MobiMOOC, being a MOOC, satisfied points 3 and 4.
A few thoughts on the question on understanding the "basics"
In his post Dave states: "By basic here i mean 'turn on the computer' rather than define a computer"
I agree and here are some my thoughts:
Tag for #lak12 and #change11
- MOOCs are not suited for teaching/learning efficiently "the basics" in any domain.
- It's fundamental for learners in a MOOC to have a certain degree of preparation. If someone participates as a lurker and is unprepared he will not understand. If someone wants to be an active participant he can contribute nothing. The learners are nodes of the network and must contribute in part with their knowledge.
- The 101 running course in Python programming of UDACITY.com would be impossible to carry out in the MOOC format.
Vast Lurker and No-lurker Participation in Open Online Courses: MOCCs and the AI Stanford like courses respectively.
Open online courses with a massive number of students have represented an interesting development for online education in the past years.They have basically followed two very different formats: MOOCs and courses similar in spirit to the AI-Stanford course.In this post I analyze the behavior (both in number and pattern), for both types of the massive courses, of what are described in the research literature as lurker participants (see Rita Kop, 2011).MOOCs MOOCs represent an emerging methodology of online teaching with a structure inspired by the philosophy of connectivism. During the last years they have been carried out with great success. Examples are CCK08, PLENK2010, MobiMOOC (2011), EduMOOC (2011), Change11, and LAK12. Their implementation requires conceptual changes in perspective from both "facilitators" (tutors) and learners.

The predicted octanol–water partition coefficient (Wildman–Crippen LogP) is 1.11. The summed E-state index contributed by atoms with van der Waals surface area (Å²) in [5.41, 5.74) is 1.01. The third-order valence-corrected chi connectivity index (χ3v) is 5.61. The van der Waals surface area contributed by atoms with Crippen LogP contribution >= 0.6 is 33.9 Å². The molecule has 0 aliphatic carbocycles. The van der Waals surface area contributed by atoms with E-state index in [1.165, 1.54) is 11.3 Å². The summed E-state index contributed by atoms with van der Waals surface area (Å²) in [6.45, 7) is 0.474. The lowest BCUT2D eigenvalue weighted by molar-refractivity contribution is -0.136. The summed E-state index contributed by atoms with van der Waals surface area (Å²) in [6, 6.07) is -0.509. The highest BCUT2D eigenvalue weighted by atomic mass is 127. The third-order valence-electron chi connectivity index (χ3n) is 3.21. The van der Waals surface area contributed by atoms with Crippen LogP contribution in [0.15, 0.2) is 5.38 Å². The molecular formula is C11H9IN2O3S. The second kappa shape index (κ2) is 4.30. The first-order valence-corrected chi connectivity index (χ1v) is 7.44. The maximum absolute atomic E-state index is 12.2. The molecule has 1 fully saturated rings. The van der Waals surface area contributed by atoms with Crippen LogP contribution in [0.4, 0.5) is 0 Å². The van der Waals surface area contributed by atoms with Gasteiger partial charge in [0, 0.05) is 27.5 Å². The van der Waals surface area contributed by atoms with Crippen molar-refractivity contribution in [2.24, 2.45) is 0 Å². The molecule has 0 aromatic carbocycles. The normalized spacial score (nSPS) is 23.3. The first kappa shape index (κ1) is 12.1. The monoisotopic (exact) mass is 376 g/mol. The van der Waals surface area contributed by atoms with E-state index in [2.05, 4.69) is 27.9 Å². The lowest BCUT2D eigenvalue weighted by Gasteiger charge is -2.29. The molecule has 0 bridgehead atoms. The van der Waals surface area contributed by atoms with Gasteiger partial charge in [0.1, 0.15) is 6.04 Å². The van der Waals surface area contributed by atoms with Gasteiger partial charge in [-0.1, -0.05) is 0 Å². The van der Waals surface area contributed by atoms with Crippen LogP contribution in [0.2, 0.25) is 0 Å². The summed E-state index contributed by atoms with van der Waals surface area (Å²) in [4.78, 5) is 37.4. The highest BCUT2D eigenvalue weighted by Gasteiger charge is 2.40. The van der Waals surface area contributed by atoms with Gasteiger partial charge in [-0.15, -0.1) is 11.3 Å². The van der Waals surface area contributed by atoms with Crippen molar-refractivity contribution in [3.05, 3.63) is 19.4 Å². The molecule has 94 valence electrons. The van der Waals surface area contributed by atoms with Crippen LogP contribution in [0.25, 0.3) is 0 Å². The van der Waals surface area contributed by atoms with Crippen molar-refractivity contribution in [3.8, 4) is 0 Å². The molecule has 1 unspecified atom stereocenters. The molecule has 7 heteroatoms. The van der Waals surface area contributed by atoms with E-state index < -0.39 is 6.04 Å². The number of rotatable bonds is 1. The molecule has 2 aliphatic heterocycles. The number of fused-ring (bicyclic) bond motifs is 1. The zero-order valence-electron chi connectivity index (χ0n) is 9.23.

These courses can be classified within the connectivist pedagogy (Dron and Anderson 2011, see also a previous post).
Figure 1 (extracted using google analytics to the home page of EduMOOC 2011) represents a typical behavior pattern of those participating in a MOOC. A big number register (2700 in this case) but after a few weeks the active participants reduce to less than 100. Activities like online meetings do not register more than a few tens. Participation in surveys is also small.